Paul Calandra was appointed in September 2013 as the parliamentary secretary to the prime minister and minister of intergovernmental affairs. As parliamentary secretary, Calandra often fielded questions on behalf of Prime Minister Harper during the Senate Scandal (2013). This brought Calandra under a great deal of scrutiny for his perceived non-answers, deflections, and attacks, and prompted a widespread backlash in the form of media articles, social media postings, vandalization of his Wikipedia page, and is covered on the Rick Mercer Report.

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On September 23, 2014, Calandra’s repeated refusal to acknowledge questions about Canada’s involvement in Iraq led the Opposition leader, Thomas Mulcair to question the integrity of the speaker of the House, Andrew Scheer, who did not intervene. Instead of giving an answer on Iraq, Calandra insisted on reiterating Canada’s commitment to Israel, prompting Global News to describe the exchange as “unreal”, and The Globe and Mail published an editorial stating “to call Mr. Calandra a clown is to do a disservice to the ancient profession of painted-face buffoonery”.

Paul Calandra gave a tearful speech on September 26, 2014, in Parliament in order to “unconditionally, unreservedly apologize to the House”. Following an interview on CBC’s Power & Politics about the Mike Duffy trial, Peter Mansbridge referred to Calandra’s responses as being “The Full Calandra”, as he felt that he was answering different questions from those posed. This led to a Twitter hashtag of the same name. Following this, the comedian Mark Critch tweeted that Calandra was “a slippery tool”. Subsequently, Calandra blocked Critch from accessing his posts on Twitter.

Critch then offered to donate money to charity for any user who tweeted similar messages to Calandra. Other people blocked by Calandra on Twitter included parliamentary press gallery reporters Alex Boutilier, Lee Berthiaume, along with reporter Jeremy Nuttall and Jim Mason, the editor (@stouffeditor) of the Stouffville Sun-Tribune, the local newspaper in Calandra’s riding, who had been blocked in 2014. Calandra later said that blocking of Mason had been accidental and subsequently unblocked him. The habit of Conservative party members blocking those who disagreed with them on social media became referred to as #conblocked.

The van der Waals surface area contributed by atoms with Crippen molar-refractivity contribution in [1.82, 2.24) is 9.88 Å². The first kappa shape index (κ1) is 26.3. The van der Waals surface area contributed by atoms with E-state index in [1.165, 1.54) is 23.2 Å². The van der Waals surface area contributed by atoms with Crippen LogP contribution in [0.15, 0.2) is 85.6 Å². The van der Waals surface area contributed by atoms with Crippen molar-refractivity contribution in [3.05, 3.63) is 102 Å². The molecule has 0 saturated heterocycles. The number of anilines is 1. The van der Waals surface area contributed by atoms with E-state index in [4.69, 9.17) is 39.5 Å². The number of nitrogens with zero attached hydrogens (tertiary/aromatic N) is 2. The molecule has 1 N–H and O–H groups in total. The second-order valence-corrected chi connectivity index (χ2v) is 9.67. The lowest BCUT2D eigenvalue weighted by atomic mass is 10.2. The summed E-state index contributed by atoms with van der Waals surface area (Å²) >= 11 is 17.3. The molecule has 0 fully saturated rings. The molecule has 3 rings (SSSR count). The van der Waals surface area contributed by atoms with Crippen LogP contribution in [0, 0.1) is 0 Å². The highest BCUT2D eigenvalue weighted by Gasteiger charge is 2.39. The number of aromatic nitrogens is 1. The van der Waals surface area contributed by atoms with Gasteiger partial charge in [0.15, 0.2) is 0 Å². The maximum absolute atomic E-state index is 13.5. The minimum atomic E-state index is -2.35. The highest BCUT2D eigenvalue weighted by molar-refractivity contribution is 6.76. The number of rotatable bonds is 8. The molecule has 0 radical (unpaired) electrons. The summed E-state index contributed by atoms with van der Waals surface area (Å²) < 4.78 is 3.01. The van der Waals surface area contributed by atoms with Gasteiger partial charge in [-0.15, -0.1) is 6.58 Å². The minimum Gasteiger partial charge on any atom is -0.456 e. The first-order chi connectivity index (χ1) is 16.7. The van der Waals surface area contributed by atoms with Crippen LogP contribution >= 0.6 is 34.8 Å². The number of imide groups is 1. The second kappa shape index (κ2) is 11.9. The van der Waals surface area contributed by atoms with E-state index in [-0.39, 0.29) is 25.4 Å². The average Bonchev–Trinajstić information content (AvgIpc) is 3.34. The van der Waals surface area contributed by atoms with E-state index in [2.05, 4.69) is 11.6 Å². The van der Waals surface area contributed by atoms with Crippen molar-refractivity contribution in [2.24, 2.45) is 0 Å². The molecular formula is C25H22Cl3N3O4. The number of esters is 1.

Paul Calandra entered the debate on the future of the Pickering Airport lands that had previously been expropriated by the Government of Canada. He expressed support for a Buttonville-sized airport on the lands in contrast to the position taken by all his opponents. He was defeated by Jane Philpott in the Markham—Stouffville riding, created as a result of the federal electoral redistribution of 2012. In a CBC interview he blamed his loss on the Conservative Party’s focus on identity issues, specifically the Niqāb issue, the stripping of citizenship from dual nationals and the launching of a barbaric cultural practices hotline, claiming that voters were “confused” about the application of Bill C-24.

Calandra announced in September 2016 that he would be seeking the Ontario PC nomination for the provincial riding of Markham-Stouffville. On November 11, it was announced that Calandra won the nomination and would represent the PCs in the 2018 provincial election. Paul Calandra had claimed to be a “big fan” and “good friend” of erstwhile PC leader Patrick Brown, since 2008 but, following Brown’s sudden resignation on January 25, 2018, due to allegations of sexual misconduct, Calandra threw his support behind Caroline Mulroney in the subsequent leadership contest despite Brown’s re-entry into the race. Three weeks later, however, when it appeared that Mulroney’s bid was struggling, he switched allegiances once again to back Christine Elliott.

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In the 2018 Ontario election, Paul Calandra won the riding of Markham-Stouffville, defeating Liberal incumbent Helena Jaczek. On June 29, 2018, Calandra was appointed as the parliamentary assistant to the minister of energy, northern development and mines (energy). He was re-elected in the 2022 Ontario general election with 48.42% of the vote. Paul Calandra was appointed to the provincial cabinet of Premier Doug Ford in 2019 as government house leader and minister without portfolio.


Paul Calandra is married to his wife Melanie Calandra, they had their wedding in Canada. His wife is a private person and they have children together. However, he was promoted to full minister in 2021, becoming the first minister of legislative affairs. In 2022, Calandra assumed the role of minister of long-term care, following the resignation of Rod Philips. As of early 2023, Paul Calandra and his wife Melanie Calandra are still married.

Paul Calandra net worth

How much is Paul Calandra worth? Paul Calandra net worth is estimated at around $4 million. His main source of income is from his primary work as a politician. Calandra’s salary per month and other career earnings are over $450,000 dollars annually. His remarkable achievements have earned him some luxurious lifestyles and some fancy car trips. He is one of the richest and most influential politicians in Canada. Paul Calandra stands at an appealing height of 1.78m and has a good body weight which suits his personality.